A critical examination of the physical and adrenergic factors affecting blood flow through the gills of the rainbow trout

C. M. Wood

Research output: Contribution to journalArticle

84 Scopus citations

Abstract

Perfusion of the whole gill of Salmo gairdneri with a Newtonian medium under different afferent and efferent pressures revealed considerable passive distensibility in the branchial vasculature. A capacity for autoregulation may exist. Changes in dorsal aortic pressure are relatively more effective than changes in ventral aortic pressure in altering branchial vascular resistance. Measurements of changes in vascular tone in the gills determined as the ratio of resistances in the experimental and the control states at one point on the pressure differential/flow profile can be extrapolated to the rest of the profile when the comparisons have been made at the same flow. True catecholamines cause a maximum 60% decrease in vascular resistance (at the same flow) by stimulation of β1 adrenergic receptors in the gills. Branchial dimensions and perfusate viscosities were measured and, together with the pressure differential/flow data, were used to evaluate the Muir Brown model of vascular resistance in the teleost gill. The model, with some limitations, fits the present data and suggests that both active and passive resistance changes are best explained by alterations in the number of secondary lamellae perfused.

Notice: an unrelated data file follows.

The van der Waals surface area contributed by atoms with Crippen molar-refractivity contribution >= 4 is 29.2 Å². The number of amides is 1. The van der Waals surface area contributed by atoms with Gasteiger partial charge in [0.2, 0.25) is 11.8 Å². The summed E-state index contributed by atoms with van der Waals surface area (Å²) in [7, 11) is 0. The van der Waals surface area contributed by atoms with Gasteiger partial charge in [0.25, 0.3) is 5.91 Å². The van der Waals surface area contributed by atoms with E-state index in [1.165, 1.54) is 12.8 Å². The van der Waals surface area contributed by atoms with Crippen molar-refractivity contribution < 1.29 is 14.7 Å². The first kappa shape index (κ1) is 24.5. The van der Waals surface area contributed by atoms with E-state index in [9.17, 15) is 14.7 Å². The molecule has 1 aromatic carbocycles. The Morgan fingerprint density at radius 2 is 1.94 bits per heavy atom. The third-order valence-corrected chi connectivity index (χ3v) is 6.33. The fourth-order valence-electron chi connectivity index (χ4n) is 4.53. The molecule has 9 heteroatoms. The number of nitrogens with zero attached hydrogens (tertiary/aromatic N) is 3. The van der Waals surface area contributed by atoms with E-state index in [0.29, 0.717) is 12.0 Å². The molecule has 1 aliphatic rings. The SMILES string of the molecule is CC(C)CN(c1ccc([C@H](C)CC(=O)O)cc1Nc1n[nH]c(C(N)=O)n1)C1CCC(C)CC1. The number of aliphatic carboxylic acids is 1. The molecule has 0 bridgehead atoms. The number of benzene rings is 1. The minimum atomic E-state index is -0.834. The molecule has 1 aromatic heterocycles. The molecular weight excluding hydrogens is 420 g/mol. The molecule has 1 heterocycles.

Original languageEnglish (US)
Pages (from-to)241-265
Number of pages25
JournalJournal of Experimental Biology
Volume60
Issue number1
StatePublished - Jan 1 1974

ASJC Scopus subject areas

  • Ecology, Evolution, Behavior and Systematics
  • Physiology
  • Aquatic Science
  • Animal Science and Zoology
  • Molecular Biology
  • Insect Science

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